Local media reports claim that Anwar maintains connections with neo-conservative thinkers in Washington, in addition to participating in programs organized by the National Endowment for Democracy (NED). The NED has been accused locally of being used by Washington to influence elections and cultivate political forces suitable to US foreign policy.
In 2005, Anwar chaired the Washington-based Foundation for the Future, a think-tank established by Elizabeth Cheney, the daughter of the former vice president, and funded by US State Department grants. While Anwar was on trial for allegedly engaging in sodomy with a male aide (a charge for which he was later acquitted), Gore and Wolfowitz authored a joint opinion piece in support of Anwar in the Wall Street Journal.
The Washington Post, meanwhile, published an editorial calling for consequences that would affect Malaysia’s bilateral relations with the US if Anwar was found guilty. Anwar enraged many Malaysians when he stated that he would support a policy to protect the security of Israel in an interview with the Wall Street Journal. This is particularly controversial in Malaysia, where the majority support Palestine against Israel.
Local journalists have recently uncovered letters written by Anwar, two of which were sent to National Endowment for Democracy President Carl Gershman in Washington, that discussed sending an international election observer team to Malaysia and issues related to electoral reform. Since 2011, Malaysians have shown support for anti-government demonstrations calling for clean elections organized by Bersih, an association of nongovernmental organizations known as the Coalition for Clean and Fair Elections.
Ambiga Sreenevasan, the ethnic Indian former president of the Bar Council who leads the coalition, has under pressure recently conceded that her organization accepts funds from US government-linked foundations. Malaysian authorities are concerned that these recipients of US aid have based their programs around casting doubt on the nation’s Electoral Commission, and thus the very legitimacy of the ruling coalition and the country’s democratic process.
Malaysia’s Electoral Commission has consistently refuted allegations of electoral discrepancies made against it by several US-funded NGOs. A parliamentary select committee agreed to implement recommended electoral reforms raised by civil society groups and has since passed 18 amendments to the electoral roll.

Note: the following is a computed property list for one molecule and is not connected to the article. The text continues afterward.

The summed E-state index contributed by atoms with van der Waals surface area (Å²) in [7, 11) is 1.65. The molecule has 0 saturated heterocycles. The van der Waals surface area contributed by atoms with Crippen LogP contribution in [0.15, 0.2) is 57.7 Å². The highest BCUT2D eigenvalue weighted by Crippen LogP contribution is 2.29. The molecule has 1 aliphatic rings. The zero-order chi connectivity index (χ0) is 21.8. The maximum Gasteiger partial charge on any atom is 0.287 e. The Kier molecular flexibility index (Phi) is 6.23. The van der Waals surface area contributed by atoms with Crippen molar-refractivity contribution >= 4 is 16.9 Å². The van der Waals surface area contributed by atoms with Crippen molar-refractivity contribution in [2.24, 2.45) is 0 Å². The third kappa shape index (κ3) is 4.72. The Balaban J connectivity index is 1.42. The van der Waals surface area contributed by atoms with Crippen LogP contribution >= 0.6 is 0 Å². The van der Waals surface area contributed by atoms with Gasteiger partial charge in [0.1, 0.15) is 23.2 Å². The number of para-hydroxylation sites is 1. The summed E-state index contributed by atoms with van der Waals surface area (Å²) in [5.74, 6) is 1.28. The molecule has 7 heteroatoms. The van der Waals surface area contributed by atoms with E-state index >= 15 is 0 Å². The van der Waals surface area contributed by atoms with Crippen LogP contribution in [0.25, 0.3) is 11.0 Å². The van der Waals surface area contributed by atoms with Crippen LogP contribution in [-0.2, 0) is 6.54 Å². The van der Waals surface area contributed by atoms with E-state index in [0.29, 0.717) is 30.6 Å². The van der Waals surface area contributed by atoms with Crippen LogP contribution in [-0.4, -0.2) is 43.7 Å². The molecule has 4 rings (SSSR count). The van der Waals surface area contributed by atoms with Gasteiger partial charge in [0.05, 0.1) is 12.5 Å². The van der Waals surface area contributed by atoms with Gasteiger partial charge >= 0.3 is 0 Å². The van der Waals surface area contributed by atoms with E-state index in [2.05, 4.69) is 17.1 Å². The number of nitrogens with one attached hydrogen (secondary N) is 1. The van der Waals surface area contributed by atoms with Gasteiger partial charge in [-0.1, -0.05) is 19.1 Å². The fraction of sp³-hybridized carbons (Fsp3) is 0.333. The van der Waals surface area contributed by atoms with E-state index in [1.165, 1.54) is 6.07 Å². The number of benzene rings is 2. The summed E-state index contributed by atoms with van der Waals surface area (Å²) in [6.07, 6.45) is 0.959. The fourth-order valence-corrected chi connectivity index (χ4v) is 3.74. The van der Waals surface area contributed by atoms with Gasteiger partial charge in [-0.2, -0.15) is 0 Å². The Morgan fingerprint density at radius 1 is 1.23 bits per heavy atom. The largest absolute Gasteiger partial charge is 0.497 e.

Meanwhile, Najib has rolled back the Internal Security Act, which controversially allowed for indefinite detention without trial, and has liberalized rules regarding the publication of books and newspapers. BN has long been criticized for curbing dissent and criticism through civil liberty-curbing laws and regulations.
BN has largely delivered on its previous campaign vows to manage fast economic growth and greater freedom of expression, witnessed in a vibrant Internet and critical blogosphere. While Najib also has good rapport with several Western leaders, he is not ready to complicate upbeat Sino-Malaysian ties as Washington moves to “pivot” its military muscle towards the Asia-Pacific region to counterbalance China.
Anwar, on the other hand, has long been viewed as a darling of the West, and he would clearly be a more attractive candidate in the eyes of the US. Malaysia’s former premier Mahathir Mohamad has insinuated that Washington’s democracy promotion amounts to backing regime change through efforts that favor the opposition. NGO and youth activists have been dismissive of such insinuations, viewing them as well-worn pre-election diversionary rhetoric from the ruling coalition.
While many Malaysians have expressed disappointment in BN’s leadership, a victory for the untested opposition has the potential to derail many large-scale, growth-promoting development projects, including Chinese-invested initiatives in property, industry and infrastructure. US investment bank JP Morgan recently issued a note of concern over market unpredictability in the case of an opposition win. While voters deliberate between Najib and Anwar, they will also indirectly be choosing between China and the US.
Nile Bowie is a Kuala Lumpur-based American writer and photographer for the Centre for Research on Globalization based in Montreal, Canada. He explores issues of terrorism, economics and geopolitics.